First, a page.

- Focus on one or two topics so that people will subscribe because you’re consistent and reliable.
- Research keywords so that you can optimize for search engine queries and write content that will bring people in.
- Reach out to new audiences with guest posts, working your way up to A-list blogs.
- Send e-mail newsletters so that you can build relationships and sell to people later on.
Why? Because it’s a way to scale up. Maybe I can save more people time. Maybe I can learn from more people. Maybe I can create more value for each hour that I spend.
It’s easy to see what success could look like, down that path. Sometimes I’m envious of blogs with tens of thousands of subscribers and hundreds of comments per post.
But then reading and responding to comments takes time, and other people glaze over when they see pages and pages. It’s okay. I like where we are – maybe half a dozen comments or so on a good post, and I feel good about writing many paragraphs in reply. I’m not entirely sure if I’m just sour-graping, but it makes sense. This is manageable. Slightly more is okay too, but we can grow slowly so that I can learn the skills I need along the way.
Sometimes I wonder if this should be more like other blogs. But then that’s a well-travelled path, with lots of other people exploring it and plenty of people willing to sell you courses along the way. I have this amazing opportunity to try something different. I should.
Actually, I already know what I should do: what works for me, what I should do more. The enduring posts on my blog are tech notes (Emacs, Drupal, etc.) and sketches. People also tell me they find this sort of reflective practice—this learning-out-loud—helpful. I can continue like this, growing slowly through links and search results. Instead of spending hours on blog marketing, I can spend hours on learning and writing.
It’s good to reflect on what works or doesn’t work for you. A clear no saves you time and anxiety. I’ve figured out ways to hack around my introversion, and maybe the same will be true for blogging.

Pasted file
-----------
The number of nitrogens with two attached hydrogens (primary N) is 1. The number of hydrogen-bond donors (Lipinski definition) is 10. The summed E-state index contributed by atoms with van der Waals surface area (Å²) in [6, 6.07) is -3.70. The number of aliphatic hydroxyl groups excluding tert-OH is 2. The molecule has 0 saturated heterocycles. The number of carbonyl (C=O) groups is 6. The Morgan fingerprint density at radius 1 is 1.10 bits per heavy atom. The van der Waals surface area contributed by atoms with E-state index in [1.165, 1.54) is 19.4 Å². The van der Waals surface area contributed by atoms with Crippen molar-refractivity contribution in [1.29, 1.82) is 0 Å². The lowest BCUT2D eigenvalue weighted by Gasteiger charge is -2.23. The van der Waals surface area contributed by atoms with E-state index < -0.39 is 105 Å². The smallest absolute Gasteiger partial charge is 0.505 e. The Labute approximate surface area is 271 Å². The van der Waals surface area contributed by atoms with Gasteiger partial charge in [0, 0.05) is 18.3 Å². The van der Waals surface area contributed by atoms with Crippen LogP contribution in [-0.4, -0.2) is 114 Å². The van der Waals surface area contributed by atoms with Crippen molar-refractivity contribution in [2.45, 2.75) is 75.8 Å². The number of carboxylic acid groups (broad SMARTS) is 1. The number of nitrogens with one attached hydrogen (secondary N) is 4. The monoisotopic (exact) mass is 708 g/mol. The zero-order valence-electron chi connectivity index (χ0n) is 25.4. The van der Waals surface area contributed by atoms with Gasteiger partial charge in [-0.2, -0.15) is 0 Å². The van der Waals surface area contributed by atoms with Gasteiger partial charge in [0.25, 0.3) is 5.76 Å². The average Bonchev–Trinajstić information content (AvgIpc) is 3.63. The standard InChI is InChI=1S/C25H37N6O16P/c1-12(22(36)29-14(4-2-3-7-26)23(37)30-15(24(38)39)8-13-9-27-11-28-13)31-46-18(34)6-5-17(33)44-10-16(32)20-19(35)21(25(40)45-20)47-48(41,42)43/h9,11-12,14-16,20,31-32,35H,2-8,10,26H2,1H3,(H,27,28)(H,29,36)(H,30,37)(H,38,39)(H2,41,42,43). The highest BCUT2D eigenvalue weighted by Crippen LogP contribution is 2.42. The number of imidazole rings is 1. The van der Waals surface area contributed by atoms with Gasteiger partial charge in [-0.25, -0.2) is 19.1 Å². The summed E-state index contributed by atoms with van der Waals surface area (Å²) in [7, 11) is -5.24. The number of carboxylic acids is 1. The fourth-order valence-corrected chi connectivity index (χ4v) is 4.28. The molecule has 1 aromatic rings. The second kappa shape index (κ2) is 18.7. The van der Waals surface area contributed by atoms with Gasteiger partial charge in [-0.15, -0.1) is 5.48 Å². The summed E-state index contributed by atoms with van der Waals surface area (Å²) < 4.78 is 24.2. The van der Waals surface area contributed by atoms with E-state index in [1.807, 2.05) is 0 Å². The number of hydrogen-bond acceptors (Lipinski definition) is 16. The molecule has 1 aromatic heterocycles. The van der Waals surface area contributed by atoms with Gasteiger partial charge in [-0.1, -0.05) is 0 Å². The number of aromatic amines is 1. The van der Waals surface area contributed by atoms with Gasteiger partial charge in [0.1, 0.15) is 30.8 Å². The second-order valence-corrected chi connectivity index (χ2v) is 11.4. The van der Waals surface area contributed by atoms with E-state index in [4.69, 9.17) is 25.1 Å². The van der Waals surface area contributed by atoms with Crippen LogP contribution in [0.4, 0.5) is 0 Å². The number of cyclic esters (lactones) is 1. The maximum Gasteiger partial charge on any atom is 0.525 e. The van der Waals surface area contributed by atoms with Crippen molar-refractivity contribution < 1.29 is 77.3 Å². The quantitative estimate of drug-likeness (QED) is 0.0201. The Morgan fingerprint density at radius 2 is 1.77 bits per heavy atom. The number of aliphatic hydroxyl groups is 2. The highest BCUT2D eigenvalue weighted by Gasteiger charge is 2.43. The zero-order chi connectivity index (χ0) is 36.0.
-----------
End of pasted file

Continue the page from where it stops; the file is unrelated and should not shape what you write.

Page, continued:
So here, I think, is how I’ll grow this blog compared to the “typical” advice:
- Typical: Focus on one or two topics so that people will subscribe because you’re consistent and reliable. I’ll write about whatever I’m learning about, covering a variety of interests. People who want a focused view can use search results and category links. From time to time, I’ll work on organizing things to make it easier for people to browse around.
- Research keywords so that you can optimize for search engine queries and write content that will bring people in. I’ll look at other people’s questions, and the search queries that are already bringing people to my blog. That will nudge me to write about certain topics if I’m curious about the ideas too. I don’t have to compete when it comes to topics outside my interests or experiences. I can start by making it better for people who care about things I care about.
- Reach out to new audiences with guest posts, working your way up to A-list blogs. I’ll read other blogs and write about what inspires me, linking to those posts. Since many people don’t have their own blogs, I’ll invite people to share their tips and lessons learned on mine.
- Send e-mail newsletters so that you can build relationships and sell to people later on. Since I find it difficult to send e-mail, I’d rather build relationships through comments (and the occasional e-mail for people who want to have slightly more private discussions). Instead of building a list so that I can sell exclusive premium content, I’ll give away as much as I can of what I know under an occasional pay-what-you-want model. There are all sorts of other non-monetary ways to show appreciation, so that’s cool too.
So this blog will grow, slowly, sustainably, in a way that feels comfortable for me.
That said, are there small things I can do to make it easier for you or other people to take advantage of what I know? Is there something I can do to lower the barrier to commenting or help people explore? I’d love to hear from you!Short URL: sach.ac/p/25936